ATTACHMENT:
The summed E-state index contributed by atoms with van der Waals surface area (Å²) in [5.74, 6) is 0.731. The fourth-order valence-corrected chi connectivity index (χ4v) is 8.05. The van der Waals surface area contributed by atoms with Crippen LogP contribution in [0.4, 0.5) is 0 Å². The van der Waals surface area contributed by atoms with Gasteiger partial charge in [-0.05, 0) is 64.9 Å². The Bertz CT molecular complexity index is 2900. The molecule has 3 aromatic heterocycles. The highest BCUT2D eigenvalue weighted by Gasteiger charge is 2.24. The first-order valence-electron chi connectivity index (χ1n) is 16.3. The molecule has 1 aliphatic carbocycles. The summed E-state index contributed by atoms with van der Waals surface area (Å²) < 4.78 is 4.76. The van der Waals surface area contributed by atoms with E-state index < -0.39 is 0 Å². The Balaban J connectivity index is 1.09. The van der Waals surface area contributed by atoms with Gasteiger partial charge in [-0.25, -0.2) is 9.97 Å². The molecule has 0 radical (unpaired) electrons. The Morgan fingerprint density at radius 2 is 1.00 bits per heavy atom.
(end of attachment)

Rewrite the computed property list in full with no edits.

The summed E-state index contributed by atoms with van der Waals surface area (Å²) in [5.74, 6) is 0.731. The fourth-order valence-corrected chi connectivity index (χ4v) is 8.05. The van der Waals surface area contributed by atoms with Crippen LogP contribution in [0.4, 0.5) is 0 Å². The van der Waals surface area contributed by atoms with Gasteiger partial charge in [-0.05, 0) is 64.9 Å². The Bertz CT molecular complexity index is 2900. The molecule has 3 aromatic heterocycles. The highest BCUT2D eigenvalue weighted by Gasteiger charge is 2.24. The first-order valence-electron chi connectivity index (χ1n) is 16.3. The molecule has 1 aliphatic carbocycles. The summed E-state index contributed by atoms with van der Waals surface area (Å²) < 4.78 is 4.76. The van der Waals surface area contributed by atoms with E-state index < -0.39 is 0 Å². The Balaban J connectivity index is 1.09. The van der Waals surface area contributed by atoms with Gasteiger partial charge in [-0.25, -0.2) is 9.97 Å². The molecule has 0 radical (unpaired) electrons. The Morgan fingerprint density at radius 2 is 1.00 bits per heavy atom.